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Cell. 2015 Jan 29;160(3):393-406. doi: 10.1016/j.cell.2014.12.018. Epub 2015 Jan 15.

Extracellular metabolic energetics can promote cancer progression.

Author information

1
Laboratory of Systems Cancer Biology, Rockefeller University, New York, NY 10065, USA.
2
Department of Surgery, Memorial-Sloan Kettering Cancer Center, New York, NY 10065, USA.
3
Department of Medicine, Memorial-Sloan Kettering Cancer Center, New York, NY 10065, USA.
4
Laboratory of Systems Cancer Biology, Rockefeller University, New York, NY 10065, USA. Electronic address: stavazoie@mail.rockefeller.edu.

Abstract

Colorectal cancer primarily metastasizes to the liver and globally kills over 600,000 people annually. By functionally screening 661 microRNAs (miRNAs) in parallel during liver colonization, we have identified miR-551a and miR-483 as robust endogenous suppressors of liver colonization and metastasis. These miRNAs convergently target creatine kinase, brain-type (CKB), which phosphorylates the metabolite creatine, to generate phosphocreatine. CKB is released into the extracellular space by metastatic cells encountering hepatic hypoxia and catalyzes production of phosphocreatine, which is imported through the SLC6A8 transporter and used to generate ATP—fueling metastatic survival. Combinatorial therapeutic viral delivery of miR-551a and miR-483-5p through single-dose adeno-associated viral (AAV) delivery significantly suppressed colon cancer metastasis, as did CKB inhibition with a small-molecule inhibitor. Importantly, human liver metastases express higher CKB and SLC6A8 levels and reduced miR-551a/miR-483 levels relative to primary tumors. We identify the extracellular space as an important compartment for malignant energetic catalysis and therapeutic targeting.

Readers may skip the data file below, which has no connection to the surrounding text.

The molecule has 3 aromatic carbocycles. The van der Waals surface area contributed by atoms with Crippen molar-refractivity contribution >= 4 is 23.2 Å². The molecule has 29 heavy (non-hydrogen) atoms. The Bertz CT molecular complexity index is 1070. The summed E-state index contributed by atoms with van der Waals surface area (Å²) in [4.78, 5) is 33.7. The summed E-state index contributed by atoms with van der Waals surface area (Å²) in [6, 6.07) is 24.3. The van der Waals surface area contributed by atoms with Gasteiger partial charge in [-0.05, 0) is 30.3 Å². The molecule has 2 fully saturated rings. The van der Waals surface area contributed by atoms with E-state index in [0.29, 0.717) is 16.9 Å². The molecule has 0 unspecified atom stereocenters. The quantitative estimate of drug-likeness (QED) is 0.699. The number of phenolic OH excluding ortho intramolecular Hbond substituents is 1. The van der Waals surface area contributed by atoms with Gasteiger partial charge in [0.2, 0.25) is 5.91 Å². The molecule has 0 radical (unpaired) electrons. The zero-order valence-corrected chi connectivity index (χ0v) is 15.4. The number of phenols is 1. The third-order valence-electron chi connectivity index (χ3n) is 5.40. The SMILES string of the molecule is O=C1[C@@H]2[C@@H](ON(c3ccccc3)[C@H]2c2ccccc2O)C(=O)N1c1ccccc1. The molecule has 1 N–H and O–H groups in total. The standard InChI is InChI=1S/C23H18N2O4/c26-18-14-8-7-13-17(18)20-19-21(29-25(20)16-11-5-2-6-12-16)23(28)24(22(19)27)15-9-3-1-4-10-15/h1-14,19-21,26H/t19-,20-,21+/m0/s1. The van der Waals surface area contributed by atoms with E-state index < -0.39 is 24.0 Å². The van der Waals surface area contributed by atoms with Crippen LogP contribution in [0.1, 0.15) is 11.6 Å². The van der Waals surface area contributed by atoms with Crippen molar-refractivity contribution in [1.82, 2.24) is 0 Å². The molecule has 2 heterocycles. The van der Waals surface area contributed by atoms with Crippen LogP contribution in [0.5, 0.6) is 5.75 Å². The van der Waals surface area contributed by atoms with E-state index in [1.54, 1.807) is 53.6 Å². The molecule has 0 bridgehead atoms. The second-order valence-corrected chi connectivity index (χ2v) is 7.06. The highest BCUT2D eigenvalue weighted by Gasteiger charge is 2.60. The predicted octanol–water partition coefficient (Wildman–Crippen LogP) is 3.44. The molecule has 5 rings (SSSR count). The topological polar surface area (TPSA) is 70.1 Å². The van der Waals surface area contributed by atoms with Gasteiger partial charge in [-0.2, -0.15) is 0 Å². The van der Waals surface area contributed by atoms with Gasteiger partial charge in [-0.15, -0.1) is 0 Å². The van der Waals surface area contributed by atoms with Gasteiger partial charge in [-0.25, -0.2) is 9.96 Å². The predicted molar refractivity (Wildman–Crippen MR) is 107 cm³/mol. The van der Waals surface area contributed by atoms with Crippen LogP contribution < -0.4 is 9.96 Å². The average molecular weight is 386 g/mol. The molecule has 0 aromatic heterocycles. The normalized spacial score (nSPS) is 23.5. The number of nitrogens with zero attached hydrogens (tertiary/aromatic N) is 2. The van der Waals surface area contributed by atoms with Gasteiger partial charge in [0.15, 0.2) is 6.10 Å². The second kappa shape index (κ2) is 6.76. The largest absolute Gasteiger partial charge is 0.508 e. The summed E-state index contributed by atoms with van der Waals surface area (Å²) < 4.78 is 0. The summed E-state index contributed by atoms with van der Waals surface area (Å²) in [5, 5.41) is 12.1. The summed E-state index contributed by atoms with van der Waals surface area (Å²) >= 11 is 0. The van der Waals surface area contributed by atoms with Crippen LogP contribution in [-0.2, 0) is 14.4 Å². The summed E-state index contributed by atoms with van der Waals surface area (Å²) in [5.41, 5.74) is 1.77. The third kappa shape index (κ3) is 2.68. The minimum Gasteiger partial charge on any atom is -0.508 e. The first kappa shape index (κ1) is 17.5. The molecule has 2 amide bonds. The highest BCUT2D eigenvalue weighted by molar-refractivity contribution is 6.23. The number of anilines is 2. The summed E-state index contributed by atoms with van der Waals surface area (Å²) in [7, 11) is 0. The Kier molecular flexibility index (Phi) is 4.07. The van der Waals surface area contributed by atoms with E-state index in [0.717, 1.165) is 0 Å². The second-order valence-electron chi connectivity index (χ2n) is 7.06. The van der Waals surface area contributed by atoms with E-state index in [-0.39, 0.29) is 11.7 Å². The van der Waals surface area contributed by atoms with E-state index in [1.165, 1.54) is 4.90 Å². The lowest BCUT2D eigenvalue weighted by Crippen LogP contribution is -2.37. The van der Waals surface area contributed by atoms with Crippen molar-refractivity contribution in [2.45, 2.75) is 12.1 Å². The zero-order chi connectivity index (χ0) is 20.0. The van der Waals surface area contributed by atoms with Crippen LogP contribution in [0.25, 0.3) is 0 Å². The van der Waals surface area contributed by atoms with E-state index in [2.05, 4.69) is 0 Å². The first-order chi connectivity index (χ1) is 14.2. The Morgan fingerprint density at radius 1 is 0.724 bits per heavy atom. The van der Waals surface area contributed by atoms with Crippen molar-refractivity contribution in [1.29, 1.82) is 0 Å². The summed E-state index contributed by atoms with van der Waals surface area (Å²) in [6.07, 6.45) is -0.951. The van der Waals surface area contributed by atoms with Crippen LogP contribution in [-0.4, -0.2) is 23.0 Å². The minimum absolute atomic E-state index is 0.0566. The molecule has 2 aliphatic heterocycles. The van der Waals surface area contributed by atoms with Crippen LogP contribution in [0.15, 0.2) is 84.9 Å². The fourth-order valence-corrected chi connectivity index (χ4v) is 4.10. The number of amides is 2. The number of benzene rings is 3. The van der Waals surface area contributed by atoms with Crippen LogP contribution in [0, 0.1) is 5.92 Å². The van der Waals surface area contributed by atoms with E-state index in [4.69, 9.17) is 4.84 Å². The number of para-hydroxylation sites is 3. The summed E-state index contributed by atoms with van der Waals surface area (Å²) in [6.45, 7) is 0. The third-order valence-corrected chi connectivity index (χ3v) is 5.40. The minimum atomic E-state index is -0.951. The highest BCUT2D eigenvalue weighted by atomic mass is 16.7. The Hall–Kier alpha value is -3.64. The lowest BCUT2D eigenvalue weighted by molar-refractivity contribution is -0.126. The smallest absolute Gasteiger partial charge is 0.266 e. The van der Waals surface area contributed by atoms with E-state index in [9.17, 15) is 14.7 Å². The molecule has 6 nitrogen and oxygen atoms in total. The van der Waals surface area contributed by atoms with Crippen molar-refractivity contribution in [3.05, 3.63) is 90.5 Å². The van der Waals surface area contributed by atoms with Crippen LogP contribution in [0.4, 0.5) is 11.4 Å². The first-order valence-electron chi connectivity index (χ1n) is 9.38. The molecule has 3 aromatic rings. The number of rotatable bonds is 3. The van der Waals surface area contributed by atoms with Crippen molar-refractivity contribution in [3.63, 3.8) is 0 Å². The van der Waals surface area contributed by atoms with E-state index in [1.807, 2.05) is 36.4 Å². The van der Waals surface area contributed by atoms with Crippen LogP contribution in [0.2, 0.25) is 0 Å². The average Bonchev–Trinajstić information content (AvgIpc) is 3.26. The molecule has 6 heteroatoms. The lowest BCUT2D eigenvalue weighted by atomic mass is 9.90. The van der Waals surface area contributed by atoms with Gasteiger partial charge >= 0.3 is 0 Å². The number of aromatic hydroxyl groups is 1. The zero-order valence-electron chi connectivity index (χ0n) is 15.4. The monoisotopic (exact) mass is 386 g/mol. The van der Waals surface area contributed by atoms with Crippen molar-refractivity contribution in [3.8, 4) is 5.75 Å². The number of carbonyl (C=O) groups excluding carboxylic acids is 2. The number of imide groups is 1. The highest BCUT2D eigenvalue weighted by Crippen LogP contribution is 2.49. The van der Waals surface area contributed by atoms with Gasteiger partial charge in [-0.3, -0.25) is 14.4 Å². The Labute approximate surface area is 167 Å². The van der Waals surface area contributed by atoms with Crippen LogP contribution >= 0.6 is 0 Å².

PMID:
25601461
PMCID:
PMC4312495
DOI:
10.1016/j.cell.2014.12.018
[Indexed for MEDLINE]
Free PMC Article
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